Cultural trauma inhibits characters’ identity formation in Toni Morrison’s novel Beloved Essay
Set in the American Civil War of 1861-1865, American writer Toni Morrison’s 1987 novel Beloved explores the physical, emotional, as well as the spiritual ruin brought about by slavery, which keeps on haunting former slaves even in their freedom. Essentially, the novel traces the individual as well as the collective struggle for self-affirmation against the dehumanization of slavery (Jagoda 4). The cultural trauma experienced by the male and female characters in Morrison’s novel, as a result of slavery and white oppression, consequently inhibits their ability to establish a strong sense of self.
Slavery had a very profound and devastating impact on the identity or the sense of self of former slaves as exemplified by the many characters in the novel, who are archetypical examples of self-alienation.
“Slavery, after all, was a system predicated on dehumanizing and impersonalizing human beings; the system was called for the crushing of the language, family names, culture, and tribal history of the slaves” (Mahboobeh 473).
Morrison exploits the psychological consequences of the physical, emotional, as well as the spiritual wretchedness wrought about by slavery and white oppression to shape the identities of her characters. Her characters are not successful in establishing their own senses of self even long after their freedom because their direct encounter with the cultural trauma wrought about by slavery and the subsequent white oppression robs them the ability to do so; in this instance, a cultural trauma refers to the dramatic loss of identity and meaning due to slavery. Evidently, Morrison illustrates that a vast majority of former slaves are still disturbed by the dehumanization they had to endure in slavery; slavery lead to a repressed social status because slaves could not form relationships unless they had the privilege of doing so from their masters. Consequently, the alienation of characters in the novel due to the allowance and denial of relationships makes it difficult for individuals to establish a sense of self, and the devastating effects of this alienation extends deeper into future generations of slaves. After attaining freedom, Morrison’s characters encounter myriad psychological obstacles, which they must conquer in order to establish their own identities; for instance, the characters must achieve a certain social standard of whiteness to gain acceptance, and this inhibits their ability to form social identities even in their freedom.
“Tony Morrison portrays the black community with reference to blackness and the inner struggles of the individual as well as the class differences and social structures within the collective (Soyam 3) ”
Morrison highlights the significance of the environment on the formation of identity and a sense of self when he highlights that African slaves were brought together in unity by their environment that was rife with racial oppression; thus, the cultural trauma as embodied in the lived experiences of former slaves is some sort of collective memory or a form of remembrance that greatly inform how characters establish their identities even years long after slavery is gone. Erik Erickson’s construct of psychosocial development highlights the significant role played by alterations in individual’s conceptualization of themselves, one another and their environment in the development of identity; fundamental social structures and meanings make it impossible for individuals to conceive certain possibilities (Babbitt 1). However, the collection of experiences that former slaves have cannot support their need for identity formation since these experiences are highly constrained because of the limitations of social and racial groupings affecting former slaves. The slave owners in the novel, together with the oppressive slavery environment determine the identities of each of the slaves since their ability to gain self-awareness in relation to others in society is highly limited. Identity formation is a continuous process that draws heavily from daily interactions in various social groups such as familial, ethnic and occupational groups; these groups not only satisfy the need for affiliation, but also help individuals to define themselves both in their own eyes and in those of others.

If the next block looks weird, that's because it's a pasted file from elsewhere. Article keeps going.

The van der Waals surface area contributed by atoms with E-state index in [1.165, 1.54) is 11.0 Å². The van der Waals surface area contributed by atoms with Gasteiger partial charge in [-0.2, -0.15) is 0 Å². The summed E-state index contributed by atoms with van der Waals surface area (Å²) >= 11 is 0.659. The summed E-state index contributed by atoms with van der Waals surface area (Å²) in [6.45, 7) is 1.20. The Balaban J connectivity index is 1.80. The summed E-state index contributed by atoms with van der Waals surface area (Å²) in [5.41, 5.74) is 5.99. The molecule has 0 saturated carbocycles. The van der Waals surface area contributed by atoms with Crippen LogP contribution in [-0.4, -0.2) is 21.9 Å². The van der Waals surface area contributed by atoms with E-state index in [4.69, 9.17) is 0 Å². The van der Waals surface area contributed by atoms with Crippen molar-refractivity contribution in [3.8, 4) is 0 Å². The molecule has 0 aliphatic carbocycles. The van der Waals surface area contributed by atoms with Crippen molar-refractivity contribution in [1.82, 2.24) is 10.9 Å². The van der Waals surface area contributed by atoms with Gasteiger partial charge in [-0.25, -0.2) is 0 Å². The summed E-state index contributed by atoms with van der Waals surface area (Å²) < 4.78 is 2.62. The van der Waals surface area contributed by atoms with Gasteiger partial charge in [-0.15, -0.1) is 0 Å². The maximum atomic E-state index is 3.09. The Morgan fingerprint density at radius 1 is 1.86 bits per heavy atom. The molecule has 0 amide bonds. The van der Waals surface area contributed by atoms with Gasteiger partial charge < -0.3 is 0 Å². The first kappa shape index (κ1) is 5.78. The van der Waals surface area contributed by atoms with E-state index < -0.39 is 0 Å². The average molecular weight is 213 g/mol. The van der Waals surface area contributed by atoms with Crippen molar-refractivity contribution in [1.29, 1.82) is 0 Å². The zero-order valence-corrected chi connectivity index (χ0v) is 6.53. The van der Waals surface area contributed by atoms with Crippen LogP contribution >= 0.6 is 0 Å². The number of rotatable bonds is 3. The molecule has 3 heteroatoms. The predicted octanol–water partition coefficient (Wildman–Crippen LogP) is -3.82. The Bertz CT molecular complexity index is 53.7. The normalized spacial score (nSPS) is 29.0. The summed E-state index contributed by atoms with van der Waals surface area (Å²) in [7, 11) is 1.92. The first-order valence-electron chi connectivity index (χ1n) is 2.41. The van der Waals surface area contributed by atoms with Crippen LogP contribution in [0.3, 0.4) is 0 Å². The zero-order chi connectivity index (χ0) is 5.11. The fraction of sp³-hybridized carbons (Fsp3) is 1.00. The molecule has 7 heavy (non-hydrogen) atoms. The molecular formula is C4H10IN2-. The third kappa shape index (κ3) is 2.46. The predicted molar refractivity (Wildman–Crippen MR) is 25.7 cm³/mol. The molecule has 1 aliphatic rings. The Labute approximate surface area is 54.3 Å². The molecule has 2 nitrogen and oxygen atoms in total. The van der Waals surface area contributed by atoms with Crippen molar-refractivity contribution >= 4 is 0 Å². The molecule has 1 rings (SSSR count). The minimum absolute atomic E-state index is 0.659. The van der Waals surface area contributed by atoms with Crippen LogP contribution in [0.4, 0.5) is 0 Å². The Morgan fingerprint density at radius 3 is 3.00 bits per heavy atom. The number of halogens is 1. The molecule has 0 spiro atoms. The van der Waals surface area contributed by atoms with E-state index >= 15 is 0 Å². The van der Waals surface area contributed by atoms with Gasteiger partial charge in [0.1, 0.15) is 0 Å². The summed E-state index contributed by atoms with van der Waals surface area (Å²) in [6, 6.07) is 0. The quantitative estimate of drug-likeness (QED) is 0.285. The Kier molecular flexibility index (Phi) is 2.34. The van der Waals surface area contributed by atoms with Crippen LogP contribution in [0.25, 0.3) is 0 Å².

Characters in the novel are defined by their perceived inferior racial status and their slavery status, and since these are the main two group identities that slaves can draw from, it is not easy for slaves to form strong personal identities since they are viewed differently by their owners, as subhuman. Consequently, the dehumanization wrought about by slavery leads to the internalization of the society’s racism, which in turn greatly influences the manner in which slaves perceive themselves; for instance, the dehumanization effect of slavery transforms Paul D into a detached man with a split identity. This character’s inner strength and drive to preserver slavery notwithstanding, he internalizes the dehumanization he encounters and consequently becomes emasculated after being subjected to humiliating treatment of both physical and sexual abuse at the ditches, “…the one thousand feet of earth–five feet deep, five feet wide, into which wooden boxes had been fitted (Morrison 205);” this humiliating experience made him detached since he believes he does not deserve human attachment.
Male slaves in the novel are generally deprived the privilege of identifying themselves as masculine or human; for instance, the original estate holder of Sweet Home Mr Garner permits his slaves to feel and act like men, but only further highlights the dehumanization power of slavery to define the identities and experiences of slaves. The fact that male slaves need permission to feel like ‘men’ implies that their masculinity is essentially artificial with secondary characteristics; ideally, masculinity espouses from within an individual and cannot be ascribed to anyone. Principally, Mr Garner allows his male slaves to feel like men through the secondary characteristics but he owns their masculinity consequently denying them the capacity to internalize their identity as men. Nonetheless, Mr Garner’s brother in law (schoolteacher) dehumanizes the males even further when he takes control of the Home Sweet plantation by taking away the secondary masculine characteristics initially permitted by Mr Garner. Schoolteacher denies the male slaves everything that makes them feel masculine and more powerful as men such as guns, thereby emasculating them in the process; taking away the guns deprives the men capacity to protect themselves and hunt for food while depriving them the privilege of reading undermines their ambitions of ever leaving Sweet Home.